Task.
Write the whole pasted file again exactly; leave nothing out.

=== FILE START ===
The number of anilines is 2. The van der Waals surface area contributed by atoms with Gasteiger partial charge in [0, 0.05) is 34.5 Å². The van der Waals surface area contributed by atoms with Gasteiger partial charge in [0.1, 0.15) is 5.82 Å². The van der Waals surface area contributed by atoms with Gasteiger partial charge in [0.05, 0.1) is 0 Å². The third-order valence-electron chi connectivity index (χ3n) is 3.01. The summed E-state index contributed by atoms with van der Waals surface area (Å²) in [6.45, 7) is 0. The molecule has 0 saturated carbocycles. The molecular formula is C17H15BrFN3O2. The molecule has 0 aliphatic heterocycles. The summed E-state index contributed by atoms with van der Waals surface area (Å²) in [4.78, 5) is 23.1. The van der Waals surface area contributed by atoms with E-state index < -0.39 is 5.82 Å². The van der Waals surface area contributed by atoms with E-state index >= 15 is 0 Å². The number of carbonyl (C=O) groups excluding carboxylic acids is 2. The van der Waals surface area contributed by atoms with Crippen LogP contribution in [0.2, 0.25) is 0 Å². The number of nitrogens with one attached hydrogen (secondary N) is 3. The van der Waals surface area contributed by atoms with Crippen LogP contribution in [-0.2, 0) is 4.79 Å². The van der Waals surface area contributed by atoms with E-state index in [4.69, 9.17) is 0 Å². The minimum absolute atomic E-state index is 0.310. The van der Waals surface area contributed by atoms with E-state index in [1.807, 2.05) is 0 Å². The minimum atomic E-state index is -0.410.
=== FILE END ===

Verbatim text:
The number of anilines is 2. The van der Waals surface area contributed by atoms with Gasteiger partial charge in [0, 0.05) is 34.5 Å². The van der Waals surface area contributed by atoms with Gasteiger partial charge in [0.1, 0.15) is 5.82 Å². The van der Waals surface area contributed by atoms with Gasteiger partial charge in [0.05, 0.1) is 0 Å². The third-order valence-electron chi connectivity index (χ3n) is 3.01. The summed E-state index contributed by atoms with van der Waals surface area (Å²) in [6.45, 7) is 0. The molecule has 0 saturated carbocycles. The molecular formula is C17H15BrFN3O2. The molecule has 0 aliphatic heterocycles. The summed E-state index contributed by atoms with van der Waals surface area (Å²) in [4.78, 5) is 23.1. The van der Waals surface area contributed by atoms with E-state index < -0.39 is 5.82 Å². The van der Waals surface area contributed by atoms with E-state index >= 15 is 0 Å². The number of carbonyl (C=O) groups excluding carboxylic acids is 2. The van der Waals surface area contributed by atoms with Crippen LogP contribution in [0.2, 0.25) is 0 Å². The number of nitrogens with one attached hydrogen (secondary N) is 3. The van der Waals surface area contributed by atoms with Crippen LogP contribution in [-0.2, 0) is 4.79 Å². The van der Waals surface area contributed by atoms with E-state index in [4.69, 9.17) is 0 Å². The minimum absolute atomic E-state index is 0.310. The van der Waals surface area contributed by atoms with E-state index in [1.807, 2.05) is 0 Å². The minimum atomic E-state index is -0.410.